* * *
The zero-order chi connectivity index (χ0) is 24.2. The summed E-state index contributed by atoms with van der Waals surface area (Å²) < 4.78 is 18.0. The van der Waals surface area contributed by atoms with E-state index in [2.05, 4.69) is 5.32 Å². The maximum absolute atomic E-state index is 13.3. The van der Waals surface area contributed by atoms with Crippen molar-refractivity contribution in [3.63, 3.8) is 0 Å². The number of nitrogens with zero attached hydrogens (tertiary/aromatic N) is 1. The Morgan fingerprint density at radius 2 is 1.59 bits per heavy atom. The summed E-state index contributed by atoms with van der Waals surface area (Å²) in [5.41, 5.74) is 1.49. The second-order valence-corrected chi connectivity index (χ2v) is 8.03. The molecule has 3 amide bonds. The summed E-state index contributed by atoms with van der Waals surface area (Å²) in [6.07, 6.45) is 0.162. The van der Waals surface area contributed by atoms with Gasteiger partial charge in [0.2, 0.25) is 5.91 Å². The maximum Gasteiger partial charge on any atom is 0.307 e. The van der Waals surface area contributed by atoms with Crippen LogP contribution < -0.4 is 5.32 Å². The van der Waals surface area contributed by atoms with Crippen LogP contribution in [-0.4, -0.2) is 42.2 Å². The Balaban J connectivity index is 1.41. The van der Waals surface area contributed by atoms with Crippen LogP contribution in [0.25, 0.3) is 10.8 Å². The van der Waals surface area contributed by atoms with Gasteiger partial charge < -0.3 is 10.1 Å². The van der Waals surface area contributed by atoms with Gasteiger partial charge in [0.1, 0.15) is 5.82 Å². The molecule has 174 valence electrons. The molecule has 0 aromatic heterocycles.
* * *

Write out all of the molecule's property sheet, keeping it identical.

The zero-order chi connectivity index (χ0) is 24.2. The summed E-state index contributed by atoms with van der Waals surface area (Å²) < 4.78 is 18.0. The van der Waals surface area contributed by atoms with E-state index in [2.05, 4.69) is 5.32 Å². The maximum absolute atomic E-state index is 13.3. The van der Waals surface area contributed by atoms with Crippen molar-refractivity contribution in [3.63, 3.8) is 0 Å². The number of nitrogens with zero attached hydrogens (tertiary/aromatic N) is 1. The Morgan fingerprint density at radius 2 is 1.59 bits per heavy atom. The summed E-state index contributed by atoms with van der Waals surface area (Å²) in [5.41, 5.74) is 1.49. The second-order valence-corrected chi connectivity index (χ2v) is 8.03. The molecule has 3 amide bonds. The summed E-state index contributed by atoms with van der Waals surface area (Å²) in [6.07, 6.45) is 0.162. The van der Waals surface area contributed by atoms with Gasteiger partial charge in [0.2, 0.25) is 5.91 Å². The maximum Gasteiger partial charge on any atom is 0.307 e. The van der Waals surface area contributed by atoms with Crippen LogP contribution < -0.4 is 5.32 Å². The van der Waals surface area contributed by atoms with Crippen LogP contribution in [-0.4, -0.2) is 42.2 Å². The Balaban J connectivity index is 1.41. The van der Waals surface area contributed by atoms with Crippen LogP contribution in [0.25, 0.3) is 10.8 Å². The van der Waals surface area contributed by atoms with Gasteiger partial charge < -0.3 is 10.1 Å². The van der Waals surface area contributed by atoms with Gasteiger partial charge in [0.1, 0.15) is 5.82 Å². The molecule has 174 valence electrons. The molecule has 0 aromatic heterocycles.